Lecture 20: Review: Definition Of The DFT
published: May 21, 2010, recorded: September 2007, views: 217
released under terms of: Creative Commons Attribution Non-Commercial (CC-BY-NC)
Report a problem or upload filesIf you have found a problem with this lecture or would like to send us extra material, articles, exercises, etc., please use our ticket system to describe your request and upload the data.
Enter your e-mail into the 'Cc' field, and we will keep you updated with your request's status.
And it’s defined by its nth component, so the nth component of the Fourier transform is the sum from say N equals zero to N minus one of the Nth component of F times E to the minus two pi I N M over N. All right? So everything is defined here in terms of the indices in the exponential, and these are the values of the discrete function at the index points, F of zero, F of one, F of two and so on. That’s the definition. They say you don’t see at all the fact that in our derivation this came from starting with a continuous signal, sampling it, sampling the Fourier transform, and then somehow ultimately leading to this definition. Here it’s just as an operation on one discrete signal producing another discrete signal. ...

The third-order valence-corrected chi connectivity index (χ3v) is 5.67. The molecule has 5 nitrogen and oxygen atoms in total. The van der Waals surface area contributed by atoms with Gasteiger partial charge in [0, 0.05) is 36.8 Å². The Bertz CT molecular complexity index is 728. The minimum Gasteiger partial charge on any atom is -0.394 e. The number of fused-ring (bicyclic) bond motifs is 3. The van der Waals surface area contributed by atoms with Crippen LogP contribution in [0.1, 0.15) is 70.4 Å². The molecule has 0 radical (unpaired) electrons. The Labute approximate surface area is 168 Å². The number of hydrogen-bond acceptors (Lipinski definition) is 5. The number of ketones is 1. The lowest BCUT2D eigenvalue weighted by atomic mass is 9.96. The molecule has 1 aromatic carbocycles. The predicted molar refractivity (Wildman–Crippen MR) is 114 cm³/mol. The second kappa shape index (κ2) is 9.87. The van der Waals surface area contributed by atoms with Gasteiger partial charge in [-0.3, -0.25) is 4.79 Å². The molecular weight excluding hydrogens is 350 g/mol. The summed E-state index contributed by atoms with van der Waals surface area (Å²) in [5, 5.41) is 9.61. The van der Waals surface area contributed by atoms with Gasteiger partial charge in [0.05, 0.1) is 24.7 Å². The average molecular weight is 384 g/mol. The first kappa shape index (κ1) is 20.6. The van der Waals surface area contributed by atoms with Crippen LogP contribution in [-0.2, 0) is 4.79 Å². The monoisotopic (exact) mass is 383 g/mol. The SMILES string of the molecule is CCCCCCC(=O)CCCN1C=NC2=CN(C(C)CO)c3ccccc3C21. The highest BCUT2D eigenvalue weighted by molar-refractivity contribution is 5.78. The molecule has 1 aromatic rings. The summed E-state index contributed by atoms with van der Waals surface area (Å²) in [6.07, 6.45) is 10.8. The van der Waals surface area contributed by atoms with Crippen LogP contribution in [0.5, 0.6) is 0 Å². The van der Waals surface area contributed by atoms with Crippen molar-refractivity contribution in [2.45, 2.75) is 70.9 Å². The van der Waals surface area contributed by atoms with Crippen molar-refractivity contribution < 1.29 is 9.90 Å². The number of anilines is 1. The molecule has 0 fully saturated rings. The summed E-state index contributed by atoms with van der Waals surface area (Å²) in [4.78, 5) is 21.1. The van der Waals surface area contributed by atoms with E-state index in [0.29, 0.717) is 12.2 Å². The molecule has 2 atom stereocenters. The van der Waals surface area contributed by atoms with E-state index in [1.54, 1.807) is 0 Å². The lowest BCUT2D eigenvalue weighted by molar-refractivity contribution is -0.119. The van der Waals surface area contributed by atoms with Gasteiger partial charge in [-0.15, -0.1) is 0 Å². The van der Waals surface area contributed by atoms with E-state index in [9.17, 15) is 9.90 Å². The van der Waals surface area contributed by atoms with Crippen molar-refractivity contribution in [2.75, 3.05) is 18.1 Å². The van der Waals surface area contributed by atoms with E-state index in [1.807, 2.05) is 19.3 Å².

See the whole transcript at The Fourier Transform and its Applications - Lecture 20
Link this pageWould you like to put a link to this lecture on your homepage?
Go ahead! Copy the HTML snippet !